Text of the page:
Charlottesville musical delayed as plans change amid blowback

GLENS FALLS — Filming for the movie musical “Millennial,” which follows the lives of 10 people as they react to the 2017 alt-right protests, will not take place this weekend, as the creators work to revise the film to avoid any reference to the attacks in Charlottesville, Virginia.

Ben Rowley, a 2015 graduate of Queensbury High School, wrote the script and music for the production. The work is a fictionalized account of the lives of 10 young adults during the night of the “Unite the Right” protests. On Aug. 11, 2017, a group of white men carried torches and marched in the streets in Charlottesville, chanting Nazi slogans and shouting, “Jews will not replace us.” The film follows the lives of the 10 millennials, horrified by what they are seeing.

Rowley’s film does not deal with the events that happened the following day, when a right-wing protester drove his car into a crowd and killed 32-year-old Heather Heyer, a paralegal and an activist for civil rights, and injured 28 others.

Filming was going to take place from 7 to 10 p.m. on Sunday in City Park.

Rowley released a statement on Thursday, announcing the postponement.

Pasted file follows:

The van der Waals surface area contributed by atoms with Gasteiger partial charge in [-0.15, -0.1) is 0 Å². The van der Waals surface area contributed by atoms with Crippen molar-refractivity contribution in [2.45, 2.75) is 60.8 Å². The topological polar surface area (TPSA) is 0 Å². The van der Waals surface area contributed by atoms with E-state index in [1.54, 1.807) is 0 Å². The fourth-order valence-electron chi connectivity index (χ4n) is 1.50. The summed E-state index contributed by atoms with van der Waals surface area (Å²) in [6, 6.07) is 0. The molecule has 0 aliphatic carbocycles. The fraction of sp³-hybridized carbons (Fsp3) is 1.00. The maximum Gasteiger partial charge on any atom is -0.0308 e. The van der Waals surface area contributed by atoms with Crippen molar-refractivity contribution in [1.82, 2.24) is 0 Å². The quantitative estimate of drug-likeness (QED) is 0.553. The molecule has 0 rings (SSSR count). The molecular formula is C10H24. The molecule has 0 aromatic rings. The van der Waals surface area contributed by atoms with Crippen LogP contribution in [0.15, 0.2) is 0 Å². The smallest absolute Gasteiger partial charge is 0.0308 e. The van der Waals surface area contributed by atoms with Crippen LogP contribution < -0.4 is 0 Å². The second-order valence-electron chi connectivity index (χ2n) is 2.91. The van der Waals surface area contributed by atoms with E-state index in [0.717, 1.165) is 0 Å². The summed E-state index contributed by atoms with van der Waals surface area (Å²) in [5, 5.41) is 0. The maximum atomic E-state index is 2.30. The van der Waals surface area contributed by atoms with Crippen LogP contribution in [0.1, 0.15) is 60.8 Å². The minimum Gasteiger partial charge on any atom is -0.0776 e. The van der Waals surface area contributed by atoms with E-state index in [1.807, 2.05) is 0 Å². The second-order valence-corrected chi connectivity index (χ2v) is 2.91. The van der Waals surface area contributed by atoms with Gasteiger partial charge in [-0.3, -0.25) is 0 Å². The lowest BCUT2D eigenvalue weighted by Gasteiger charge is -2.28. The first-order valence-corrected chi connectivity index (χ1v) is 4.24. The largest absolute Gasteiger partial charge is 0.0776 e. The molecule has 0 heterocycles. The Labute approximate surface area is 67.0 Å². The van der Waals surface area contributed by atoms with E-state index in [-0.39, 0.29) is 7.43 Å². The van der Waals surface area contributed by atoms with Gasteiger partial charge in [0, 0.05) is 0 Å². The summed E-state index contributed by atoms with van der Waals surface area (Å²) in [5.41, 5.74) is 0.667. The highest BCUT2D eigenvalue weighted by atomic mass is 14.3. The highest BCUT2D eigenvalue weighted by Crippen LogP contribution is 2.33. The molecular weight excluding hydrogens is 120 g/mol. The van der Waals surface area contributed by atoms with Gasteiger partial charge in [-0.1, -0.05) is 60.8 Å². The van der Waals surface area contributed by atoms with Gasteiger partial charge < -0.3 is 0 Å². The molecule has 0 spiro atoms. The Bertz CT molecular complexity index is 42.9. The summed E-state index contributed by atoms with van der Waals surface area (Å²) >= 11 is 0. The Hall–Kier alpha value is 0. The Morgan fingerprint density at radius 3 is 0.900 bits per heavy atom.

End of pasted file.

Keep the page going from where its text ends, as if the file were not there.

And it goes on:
“The ‘Millennial’ movie creative team, in response to private requests from those who experienced the Charlottesville A11 attacks firsthand, is reshaping the ‘Millennial’ story as to not mention Charlottesville or A11 in any way during the course of the film,” he said in an email.

A11 is the term that locals use to describe that day.

“The film tells the story of a group of young people in the modern age, fighting for good in the midst of social chaos and the rise of hate groups around the country. The same story will be told now without any mention to events that took place on Aug. 11 or 12, 2017 in Charlottesville, Viriginia,” the statement went on to say.

The filmmakers plan to continue to shoot in Glens Falls and will provide an update when the filming is rescheduled.

After news broke earlier this week about the movie, some criticisms were posted on social media sites.

On Twitter, a commenter called “Siva Vaidhyanathan” wrote, “Once again my city and my neighbors are fodder for someone else’s fantasy and agenda. Real people died that day. Real people suffered. Back off.” Another user encouraged people to come to the city to let Rowley know that the people of Charlottesville are “disgusted” by the production. The New York City chapter of Antifa, an anti-fascist group, called the production “ludicrous.”